Therapeutic radiographers at Oxford University Hospitals NHS Foundation Trust have trained to become non-medical prescribers.
Heather Nisbet, consultant therapeutic radiographer in radiotherapy treatment review; Loryn Caulfield, consultant therapeutic radiographer in gynaecological cancer; and Suzanne Dance,
advanced therapeutic radiographer in head and neck cancer, are among the first in the UK to be trained and to qualify to prescribe medications and drugs.
Therapeutic radiographers were first granted the legal right to train to prescribe in March 2016, and the group from Oxford University Hospitals have graduated from a course run by Oxford Brookes University.
Trainees learn for one day a week for the first term of the academic year, followed by 90 hours of supervised practice and 150 hours of face-to-face learning with a designated medical practitioner.
Once qualified, the radiographer can diagnose their patient's condition, identify a potential treatment and advise the patient on the risks, benefits and outcomes of the medication before prescribing it.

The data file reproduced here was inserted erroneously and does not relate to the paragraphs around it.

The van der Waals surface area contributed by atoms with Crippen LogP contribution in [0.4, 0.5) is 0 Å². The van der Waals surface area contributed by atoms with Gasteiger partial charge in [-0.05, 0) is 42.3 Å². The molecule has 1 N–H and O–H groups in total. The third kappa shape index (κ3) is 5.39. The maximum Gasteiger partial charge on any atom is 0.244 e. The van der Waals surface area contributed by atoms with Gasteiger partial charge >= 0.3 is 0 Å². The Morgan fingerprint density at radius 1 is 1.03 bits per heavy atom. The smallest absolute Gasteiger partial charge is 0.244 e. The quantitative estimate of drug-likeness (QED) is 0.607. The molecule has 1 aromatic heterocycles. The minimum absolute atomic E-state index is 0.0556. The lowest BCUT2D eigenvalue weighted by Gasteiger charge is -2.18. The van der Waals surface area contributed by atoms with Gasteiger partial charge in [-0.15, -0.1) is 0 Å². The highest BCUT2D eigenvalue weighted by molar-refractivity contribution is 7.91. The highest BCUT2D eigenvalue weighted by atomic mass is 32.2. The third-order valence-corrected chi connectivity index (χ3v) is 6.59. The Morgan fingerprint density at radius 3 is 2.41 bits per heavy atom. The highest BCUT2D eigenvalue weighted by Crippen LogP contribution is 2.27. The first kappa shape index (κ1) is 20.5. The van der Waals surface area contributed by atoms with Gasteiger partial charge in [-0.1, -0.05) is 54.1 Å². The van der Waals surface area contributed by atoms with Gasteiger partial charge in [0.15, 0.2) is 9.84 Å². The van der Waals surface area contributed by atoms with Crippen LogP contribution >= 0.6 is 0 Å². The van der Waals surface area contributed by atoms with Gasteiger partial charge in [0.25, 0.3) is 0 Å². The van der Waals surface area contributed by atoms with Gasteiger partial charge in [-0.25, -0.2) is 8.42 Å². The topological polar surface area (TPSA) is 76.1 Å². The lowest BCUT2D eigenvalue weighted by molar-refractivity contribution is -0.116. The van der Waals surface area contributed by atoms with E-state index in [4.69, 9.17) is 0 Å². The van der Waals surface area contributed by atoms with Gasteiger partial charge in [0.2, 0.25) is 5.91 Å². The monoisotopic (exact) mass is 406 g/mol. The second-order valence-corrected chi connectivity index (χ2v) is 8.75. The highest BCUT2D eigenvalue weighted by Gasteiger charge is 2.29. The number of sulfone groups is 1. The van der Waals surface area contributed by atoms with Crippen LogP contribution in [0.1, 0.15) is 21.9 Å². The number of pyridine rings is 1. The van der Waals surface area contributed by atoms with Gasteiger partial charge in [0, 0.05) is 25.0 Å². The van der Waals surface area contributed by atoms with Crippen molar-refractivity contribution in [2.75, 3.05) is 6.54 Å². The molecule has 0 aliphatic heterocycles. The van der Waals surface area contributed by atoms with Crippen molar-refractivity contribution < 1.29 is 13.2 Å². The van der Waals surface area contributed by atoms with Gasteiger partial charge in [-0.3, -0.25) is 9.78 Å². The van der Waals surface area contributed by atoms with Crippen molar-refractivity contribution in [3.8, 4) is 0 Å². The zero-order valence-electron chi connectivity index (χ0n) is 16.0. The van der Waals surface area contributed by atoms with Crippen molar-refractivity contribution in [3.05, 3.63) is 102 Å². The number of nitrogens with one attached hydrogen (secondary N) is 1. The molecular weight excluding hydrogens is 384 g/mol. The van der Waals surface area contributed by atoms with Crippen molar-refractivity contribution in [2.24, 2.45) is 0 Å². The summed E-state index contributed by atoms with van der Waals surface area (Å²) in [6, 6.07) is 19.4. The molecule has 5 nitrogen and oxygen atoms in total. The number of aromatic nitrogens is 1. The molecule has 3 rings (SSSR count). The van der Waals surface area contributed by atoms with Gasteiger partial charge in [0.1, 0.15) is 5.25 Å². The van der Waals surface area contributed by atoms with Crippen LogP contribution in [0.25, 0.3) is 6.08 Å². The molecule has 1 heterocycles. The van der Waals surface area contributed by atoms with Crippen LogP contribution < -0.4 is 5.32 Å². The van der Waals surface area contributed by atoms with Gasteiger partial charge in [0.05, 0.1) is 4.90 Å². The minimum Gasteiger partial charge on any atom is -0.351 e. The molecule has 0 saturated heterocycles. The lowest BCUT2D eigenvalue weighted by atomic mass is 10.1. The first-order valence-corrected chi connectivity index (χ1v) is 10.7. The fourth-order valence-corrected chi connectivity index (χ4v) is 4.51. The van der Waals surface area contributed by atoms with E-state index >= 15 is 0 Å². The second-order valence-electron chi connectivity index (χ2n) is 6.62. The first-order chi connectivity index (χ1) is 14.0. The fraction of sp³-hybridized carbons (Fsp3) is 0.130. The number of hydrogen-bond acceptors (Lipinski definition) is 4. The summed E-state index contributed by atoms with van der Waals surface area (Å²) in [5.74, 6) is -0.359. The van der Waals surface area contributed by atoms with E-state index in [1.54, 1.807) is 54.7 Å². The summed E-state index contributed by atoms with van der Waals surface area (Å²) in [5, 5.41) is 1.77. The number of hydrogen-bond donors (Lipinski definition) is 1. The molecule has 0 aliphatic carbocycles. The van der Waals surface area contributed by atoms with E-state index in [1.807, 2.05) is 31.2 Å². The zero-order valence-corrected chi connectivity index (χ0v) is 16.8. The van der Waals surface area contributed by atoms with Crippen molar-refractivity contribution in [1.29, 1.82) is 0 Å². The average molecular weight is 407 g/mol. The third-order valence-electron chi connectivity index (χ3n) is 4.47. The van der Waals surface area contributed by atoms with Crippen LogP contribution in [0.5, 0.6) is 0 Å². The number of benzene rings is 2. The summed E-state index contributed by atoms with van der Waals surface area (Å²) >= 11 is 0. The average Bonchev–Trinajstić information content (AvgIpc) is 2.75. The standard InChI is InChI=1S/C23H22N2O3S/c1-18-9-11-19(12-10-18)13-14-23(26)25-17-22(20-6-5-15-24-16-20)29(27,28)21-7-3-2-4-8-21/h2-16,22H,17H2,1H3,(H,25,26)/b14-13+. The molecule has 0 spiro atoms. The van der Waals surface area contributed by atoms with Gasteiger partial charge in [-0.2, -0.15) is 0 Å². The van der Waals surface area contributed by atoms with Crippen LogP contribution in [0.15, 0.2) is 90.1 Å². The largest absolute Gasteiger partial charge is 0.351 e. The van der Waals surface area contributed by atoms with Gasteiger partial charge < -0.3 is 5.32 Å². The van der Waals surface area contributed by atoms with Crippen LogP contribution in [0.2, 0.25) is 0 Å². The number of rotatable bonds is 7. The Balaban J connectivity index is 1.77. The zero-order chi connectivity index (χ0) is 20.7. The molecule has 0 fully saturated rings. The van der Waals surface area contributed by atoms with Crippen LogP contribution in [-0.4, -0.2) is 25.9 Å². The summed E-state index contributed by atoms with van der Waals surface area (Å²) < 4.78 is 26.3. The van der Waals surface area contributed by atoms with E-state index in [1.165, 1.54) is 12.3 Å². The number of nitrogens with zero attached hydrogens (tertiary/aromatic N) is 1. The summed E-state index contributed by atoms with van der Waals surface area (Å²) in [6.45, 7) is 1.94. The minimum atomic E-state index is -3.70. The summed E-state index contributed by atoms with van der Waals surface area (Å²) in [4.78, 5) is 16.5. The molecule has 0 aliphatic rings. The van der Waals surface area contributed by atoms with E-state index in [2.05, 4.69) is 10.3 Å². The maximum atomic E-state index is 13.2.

Jan Keenan, trust lead for nurse and AHP prescribing at OUH said, "This is a really exciting development for our patients; allowing allied health professionals to prescribe not only offers fast access to treatment, it also reduces the workload of our hospital registrars and GPs.
"Another benefit is that an AHP will often know their patient very well, having cared for them for some time, so they will have a thorough knowledge of their condition and how they respond to treatment."
More information about therapeutic radiographer prescribing
Post-registration prescribing courses
Why prescribing by radiographers improves patient care pathways